In an attempt to maybe somehow affect the officiating crew that will handle the Super Bowl between the Denver Broncos and the Seattle Seahawks, Walter Thurmond decided it’s time for him to also share his opinion on the hit Wes Welker brought upon Aqib Talib.
The facts? Welker blocked Talib in the AFC championship game between the Broncos and the Patriots, injuring Talib in the process. No flags were thrown, no fines were dealt. Only Bill Belichick spoke his mind because he was probably finding it hard to think of something to say after losing.
So Thurmond, from a Seattle secondary that doesn’t play the “cleanest” style of football and enjoys, at home games at least, a very lenient brand of officiating that helps his group dominate physically against pretty much every receiving unit, decided he’ll try and influence the game more than a week before it begins, throwing in a little bit of trash talk into the mix.
It was really uncalled for. The receiver ran right into the guy. I don’t know the extent of the injury Talib had, but I thought we were supposed to protect football players in this league now. I guess not. I guess that only goes one way. If you’re intentionally coming at somebody, it’s supposed to be a flag. But they didn’t throw the flag on him. Some players get away with a lot more than other players depending on status, but that’s just the nature of the game. Welker had his head down, like he was coming down the whole time. That should be a flag, and he should be getting fined. There’s a whole bunch of things that should happen in that situation, but I don’t run the NFL.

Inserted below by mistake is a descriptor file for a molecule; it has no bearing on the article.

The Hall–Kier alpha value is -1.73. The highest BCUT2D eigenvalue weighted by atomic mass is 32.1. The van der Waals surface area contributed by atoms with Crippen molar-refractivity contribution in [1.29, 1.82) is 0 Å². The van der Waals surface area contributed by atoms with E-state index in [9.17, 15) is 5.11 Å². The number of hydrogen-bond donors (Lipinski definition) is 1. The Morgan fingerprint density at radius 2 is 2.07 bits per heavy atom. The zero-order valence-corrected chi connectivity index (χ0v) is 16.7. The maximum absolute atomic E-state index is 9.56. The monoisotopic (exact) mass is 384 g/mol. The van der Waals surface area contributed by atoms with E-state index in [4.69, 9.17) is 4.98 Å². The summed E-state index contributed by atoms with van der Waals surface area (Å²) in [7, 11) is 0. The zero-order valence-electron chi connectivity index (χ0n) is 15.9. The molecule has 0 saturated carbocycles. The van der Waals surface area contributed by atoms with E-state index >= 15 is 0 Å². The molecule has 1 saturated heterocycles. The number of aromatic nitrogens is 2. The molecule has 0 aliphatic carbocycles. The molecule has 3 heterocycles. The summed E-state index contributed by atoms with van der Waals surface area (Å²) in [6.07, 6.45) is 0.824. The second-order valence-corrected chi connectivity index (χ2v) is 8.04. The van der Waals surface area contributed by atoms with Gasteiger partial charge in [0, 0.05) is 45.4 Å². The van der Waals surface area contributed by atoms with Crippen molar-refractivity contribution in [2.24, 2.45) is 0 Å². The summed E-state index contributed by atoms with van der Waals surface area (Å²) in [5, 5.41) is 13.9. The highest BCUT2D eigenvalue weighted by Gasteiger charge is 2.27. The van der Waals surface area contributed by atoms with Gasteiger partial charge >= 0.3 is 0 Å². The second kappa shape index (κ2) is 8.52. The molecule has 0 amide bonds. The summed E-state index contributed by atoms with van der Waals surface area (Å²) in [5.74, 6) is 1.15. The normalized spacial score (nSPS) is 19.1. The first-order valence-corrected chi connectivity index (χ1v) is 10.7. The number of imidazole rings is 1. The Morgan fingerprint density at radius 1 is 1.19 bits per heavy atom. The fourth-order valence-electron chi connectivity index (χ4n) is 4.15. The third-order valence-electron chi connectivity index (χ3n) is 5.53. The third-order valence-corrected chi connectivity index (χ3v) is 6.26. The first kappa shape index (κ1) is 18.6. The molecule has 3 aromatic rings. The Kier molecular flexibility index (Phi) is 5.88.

Maybe Thurmond isn’t only speaking as a “Legion of Boom” member. There’s a chance he’s speaking for all defensive players who feel that referees don’t call their hits and offensive player violence the same way, but he probably wouldn’t have mentioned it if the Seahawks weren’t going up against the Broncos.
Welker isn’t a dirty player, just a physical one. The injury Talib sustained is only the symptom, but the fact that he got injured doesn’t mean what Welker did was wrong. Football, believe it or not, is a slightly dangerous sport, and what Welker did was within the guidelines and rules of the game. Thurmond trying to twist the truth in order to give himself an advantage doesn’t change what really happened.